Stu Bykofsky: Stolen car in the city: A civics lesson for the teach

Rick Naughton shows some of the damage caused by bureaucracy and callousness when his car was stolen.
Rick Naughton shows some of the damage caused by bureaucracy and callousness when his car was stolen.
Posted: August 26, 2010

YOU MIGHT call it irony that Rick Naughton, a high-school teacher specializing in civics and government, got thoroughly screwed over by elements of Philadelphia's civic government.

"The system worked against me," says the 32-year-old Center City resident.

It started July 19, when he parked his car - a less-than-cherry '99 Toyota Corolla - at 11th and Spruce, near his home. The car has a residential parking sticker and often remains parked for days because Naughton likes to walk.

He never leaves anything in it and always locks the car. A native of Scranton, he's lived in Center City long enough to learn common-sense precautions.

After dinner out on July 23, a Friday, he noticed his car wasn't there but thought it might have been moved, as sometimes happens, when street repairs are made.

"I didn't panic," he told me.

He should have. Maybe not panic, but call 9-1-1 to report the car stolen. His failure to do that trapped him in the system's hamster wheel that brought him verbal abuse and cost him $1,400.

Actually, he did call the 6th Police District, in Chinatown, that night, to ask if his car had been moved, but police couldn't help him because - he's embarrassed to admit - he didn't know his license-plate number. He had to wait until Monday to call PennDOT to get it.

When he got the information, he called and learned that his car was in the Philadelphia Parking Authority lot on Columbus Avenue. He went there, but couldn't retrieve his car because it had been towed at 5:45 a.m. Saturday in West Philly. That's when Naughton realized that his Toyota had been stolen. That's also when he entered the bureaucratic maze.

According to a police report, the driver's name was Michael Watson, 41. When he couldn't produce a license, the cop called for a tow truck.

To get his car back, Naughton was told that he'd have to produce a stolen-car police report and his registration, which he kept in the car. The registration was gone.

Naughton called 9-1-1 to report the stolen car and to have police check it before he took it, fearing there might be contraband in it.

Officer Reigert Pone arrived, but the lot supervisor refused to allow the cop to inspect the car. Pone was helpful, took a report and gave Naughton advice. "He's one of the good guys," says Naughton. "He helped me."

The next morning, he called the 16th District, in West Philadelphia, where a cop had the car towed in Operation Live Stop. That's a towing that occurs when a driver is unable to produce a license, a registration or proof of insurance. The officer answering the phone at the 16th offered him no information, just some lip when Naughton told her that he had filed a stolen-car report.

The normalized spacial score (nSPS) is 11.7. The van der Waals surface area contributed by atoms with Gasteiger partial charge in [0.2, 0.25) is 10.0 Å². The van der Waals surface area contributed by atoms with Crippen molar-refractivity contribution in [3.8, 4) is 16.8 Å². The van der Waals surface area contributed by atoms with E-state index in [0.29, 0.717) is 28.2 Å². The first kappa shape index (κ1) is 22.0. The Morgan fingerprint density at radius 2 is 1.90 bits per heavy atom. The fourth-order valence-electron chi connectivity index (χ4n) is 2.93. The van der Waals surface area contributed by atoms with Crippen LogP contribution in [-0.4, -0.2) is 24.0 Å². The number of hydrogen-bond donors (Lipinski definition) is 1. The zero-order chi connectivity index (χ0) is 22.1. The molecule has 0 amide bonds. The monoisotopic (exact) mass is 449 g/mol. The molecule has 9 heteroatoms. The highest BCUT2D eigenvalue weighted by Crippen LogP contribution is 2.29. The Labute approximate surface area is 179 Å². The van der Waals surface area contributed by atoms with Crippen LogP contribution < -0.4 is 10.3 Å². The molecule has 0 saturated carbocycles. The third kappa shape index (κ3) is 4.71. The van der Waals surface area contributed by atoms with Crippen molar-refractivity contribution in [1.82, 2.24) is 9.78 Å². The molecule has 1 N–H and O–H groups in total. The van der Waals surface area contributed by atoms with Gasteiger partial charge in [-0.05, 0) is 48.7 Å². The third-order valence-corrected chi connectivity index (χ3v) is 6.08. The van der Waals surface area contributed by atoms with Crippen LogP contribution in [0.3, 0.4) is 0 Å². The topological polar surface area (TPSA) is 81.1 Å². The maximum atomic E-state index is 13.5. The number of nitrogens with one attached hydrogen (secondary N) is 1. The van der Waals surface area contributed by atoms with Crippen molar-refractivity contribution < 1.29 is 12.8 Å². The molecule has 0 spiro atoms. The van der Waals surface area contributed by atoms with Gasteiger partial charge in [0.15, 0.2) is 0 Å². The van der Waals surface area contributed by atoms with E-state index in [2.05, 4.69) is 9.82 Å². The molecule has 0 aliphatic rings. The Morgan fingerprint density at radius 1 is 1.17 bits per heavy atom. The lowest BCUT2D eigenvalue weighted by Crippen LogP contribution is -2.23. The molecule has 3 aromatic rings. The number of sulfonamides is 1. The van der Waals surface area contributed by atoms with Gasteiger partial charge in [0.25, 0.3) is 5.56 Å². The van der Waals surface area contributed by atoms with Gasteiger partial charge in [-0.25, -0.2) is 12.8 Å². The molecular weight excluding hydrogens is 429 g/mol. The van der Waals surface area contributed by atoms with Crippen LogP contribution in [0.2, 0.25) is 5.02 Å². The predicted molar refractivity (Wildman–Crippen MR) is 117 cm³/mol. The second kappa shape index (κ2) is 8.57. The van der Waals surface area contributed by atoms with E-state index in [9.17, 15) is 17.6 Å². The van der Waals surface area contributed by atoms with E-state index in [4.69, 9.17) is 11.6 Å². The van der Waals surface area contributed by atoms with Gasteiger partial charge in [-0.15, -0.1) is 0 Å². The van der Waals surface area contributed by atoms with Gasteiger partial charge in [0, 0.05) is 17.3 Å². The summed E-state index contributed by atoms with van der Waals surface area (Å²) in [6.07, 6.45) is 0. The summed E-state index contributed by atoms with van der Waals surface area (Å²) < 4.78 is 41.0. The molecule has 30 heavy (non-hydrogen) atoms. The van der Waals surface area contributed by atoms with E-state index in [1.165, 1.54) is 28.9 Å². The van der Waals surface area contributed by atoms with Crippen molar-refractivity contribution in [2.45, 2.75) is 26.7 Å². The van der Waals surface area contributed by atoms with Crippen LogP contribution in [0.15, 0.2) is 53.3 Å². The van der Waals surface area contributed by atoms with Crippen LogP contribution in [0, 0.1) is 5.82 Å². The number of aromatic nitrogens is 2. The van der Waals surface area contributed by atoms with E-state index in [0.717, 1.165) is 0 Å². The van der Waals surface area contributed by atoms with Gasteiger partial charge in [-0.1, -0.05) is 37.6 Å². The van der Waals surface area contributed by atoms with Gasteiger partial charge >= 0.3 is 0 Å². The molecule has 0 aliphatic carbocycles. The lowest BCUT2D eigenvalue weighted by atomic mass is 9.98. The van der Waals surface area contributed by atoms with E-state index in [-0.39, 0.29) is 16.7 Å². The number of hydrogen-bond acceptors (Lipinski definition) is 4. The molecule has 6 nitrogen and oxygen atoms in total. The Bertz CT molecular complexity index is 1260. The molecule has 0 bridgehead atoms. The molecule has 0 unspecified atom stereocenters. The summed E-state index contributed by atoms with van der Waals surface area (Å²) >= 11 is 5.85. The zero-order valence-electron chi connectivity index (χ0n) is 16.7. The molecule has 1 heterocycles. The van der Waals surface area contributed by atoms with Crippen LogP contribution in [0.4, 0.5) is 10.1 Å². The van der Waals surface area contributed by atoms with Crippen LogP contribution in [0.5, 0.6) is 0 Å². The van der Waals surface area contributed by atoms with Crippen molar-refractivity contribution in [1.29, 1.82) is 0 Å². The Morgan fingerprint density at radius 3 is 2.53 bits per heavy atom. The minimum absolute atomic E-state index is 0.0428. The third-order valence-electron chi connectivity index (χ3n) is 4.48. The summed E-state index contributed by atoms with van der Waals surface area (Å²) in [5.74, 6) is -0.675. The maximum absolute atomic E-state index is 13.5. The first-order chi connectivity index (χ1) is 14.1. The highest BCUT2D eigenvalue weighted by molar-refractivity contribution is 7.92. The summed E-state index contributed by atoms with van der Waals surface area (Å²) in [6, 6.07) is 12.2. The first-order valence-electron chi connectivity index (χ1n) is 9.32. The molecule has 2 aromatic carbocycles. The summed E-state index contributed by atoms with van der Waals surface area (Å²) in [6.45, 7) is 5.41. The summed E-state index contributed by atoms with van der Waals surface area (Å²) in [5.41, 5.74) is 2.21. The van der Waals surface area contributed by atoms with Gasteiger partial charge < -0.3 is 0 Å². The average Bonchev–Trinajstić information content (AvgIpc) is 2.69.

This became a sticking point several times because the rules say that you can't file a stolen-car report after it has been recovered, something no one explained to Naughton. No one offered him an alternative. Everybody's too busy, I guess.

He went to Traffic Court later that morning and was told that he could hire a lawyer for $150 to help get his registration papers. He got the papers.

A Traffic Court judge told Naughton that although he couldn't prove he wasn't driving, he'd dismiss the fine for driving without a license, but kept a $75 paperwork fee.

He was told that he could appeal at the PPA's Bureau of Administrative Adjudication, at 9th and Filbert, but would need a stolen-car police report. He also was told that he could go to the impound lot to get his car. Naughton took a cab there, only to be told that the towing and storage fee - $224.80 - had to be paid at 9th and Filbert, so back he went. That's $20 for cabs, each way.

He returned to the lot with his receipt, but still wanted police to inspect the car. When he called the 6th District, where the car had been parked when stolen, Naughton says, the cop on the phone "became enraged" because Naughton had talked with Pone, who took a report after the 9-1-1 call. The 6th District cop hotly threatened to charge Naughton with filing a false police report.

Shaken, Naughton called 9-1-1, which sent two cops, one of them being the helpful Pone, who told Naughton that he had filed his report, which mysteriously never made it into the system.

Pone inspected the car, and that's when Naughton saw that it had been damaged that day, between his first and last visits. The lot supervisor said that another driver picking up her car had done the damage and that PPA did have her info. The damage is estimated at $900.

That evening, Naughton and a friend went to the 6th to file a stolen-car report. Two disagreeable officers there accused him of lying, but allowed Naughton to file a vandalism report. This is a truncated version of what happened to Naughton.

"The police in the 6th District are so rude, so condescending, so outright mean, no one should have to put up with this," Naughton told me, and I agreed.

So I asked 6th District Capt. Brian Korn to meet with Naughton. He did, along with Lt. Pasquale Agozzino, for 90 minutes.

Naughton emerged from the meeting satisfied.

Both were "very friendly," Naughton says, and they apologized for the nasty behavior of their officers.

"And they did what I wanted more than anything," Naughton says. "They gave me an official report saying that, in fact, my car had been stolen."

Why did Naughton have to be tortured and abused to get it?

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